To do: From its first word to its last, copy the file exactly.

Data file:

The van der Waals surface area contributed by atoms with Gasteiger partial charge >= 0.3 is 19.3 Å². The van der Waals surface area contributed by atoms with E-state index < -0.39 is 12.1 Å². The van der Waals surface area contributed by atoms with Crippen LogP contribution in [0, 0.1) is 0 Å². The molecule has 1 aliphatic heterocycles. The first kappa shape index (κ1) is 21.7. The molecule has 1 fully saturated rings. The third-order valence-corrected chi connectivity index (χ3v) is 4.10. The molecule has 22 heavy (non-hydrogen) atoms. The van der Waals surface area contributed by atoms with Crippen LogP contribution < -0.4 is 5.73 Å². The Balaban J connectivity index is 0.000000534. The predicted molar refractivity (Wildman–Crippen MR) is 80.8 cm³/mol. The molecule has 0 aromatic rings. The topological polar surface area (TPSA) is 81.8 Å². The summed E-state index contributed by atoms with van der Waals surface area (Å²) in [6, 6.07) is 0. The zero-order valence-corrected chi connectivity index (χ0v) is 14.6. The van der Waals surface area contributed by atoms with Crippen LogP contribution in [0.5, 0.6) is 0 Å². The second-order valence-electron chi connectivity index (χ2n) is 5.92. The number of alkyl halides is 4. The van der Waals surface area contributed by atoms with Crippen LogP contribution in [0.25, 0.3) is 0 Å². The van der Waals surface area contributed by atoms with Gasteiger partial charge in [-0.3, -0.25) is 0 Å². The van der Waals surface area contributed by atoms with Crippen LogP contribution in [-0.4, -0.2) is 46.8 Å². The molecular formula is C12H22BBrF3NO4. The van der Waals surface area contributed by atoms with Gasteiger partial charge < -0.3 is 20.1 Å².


The van der Waals surface area contributed by atoms with Gasteiger partial charge >= 0.3 is 19.3 Å². The van der Waals surface area contributed by atoms with E-state index < -0.39 is 12.1 Å². The van der Waals surface area contributed by atoms with Crippen LogP contribution in [0, 0.1) is 0 Å². The molecule has 1 aliphatic heterocycles. The first kappa shape index (κ1) is 21.7. The molecule has 1 fully saturated rings. The third-order valence-corrected chi connectivity index (χ3v) is 4.10. The molecule has 22 heavy (non-hydrogen) atoms. The van der Waals surface area contributed by atoms with Crippen LogP contribution < -0.4 is 5.73 Å². The Balaban J connectivity index is 0.000000534. The predicted molar refractivity (Wildman–Crippen MR) is 80.8 cm³/mol. The molecule has 0 aromatic rings. The topological polar surface area (TPSA) is 81.8 Å². The summed E-state index contributed by atoms with van der Waals surface area (Å²) in [6, 6.07) is 0. The zero-order valence-corrected chi connectivity index (χ0v) is 14.6. The van der Waals surface area contributed by atoms with Crippen LogP contribution in [0.5, 0.6) is 0 Å². The second-order valence-electron chi connectivity index (χ2n) is 5.92. The number of alkyl halides is 4. The van der Waals surface area contributed by atoms with Crippen LogP contribution in [0.25, 0.3) is 0 Å². The van der Waals surface area contributed by atoms with Gasteiger partial charge in [-0.3, -0.25) is 0 Å². The van der Waals surface area contributed by atoms with Crippen LogP contribution in [-0.4, -0.2) is 46.8 Å². The molecular formula is C12H22BBrF3NO4. The van der Waals surface area contributed by atoms with Gasteiger partial charge < -0.3 is 20.1 Å².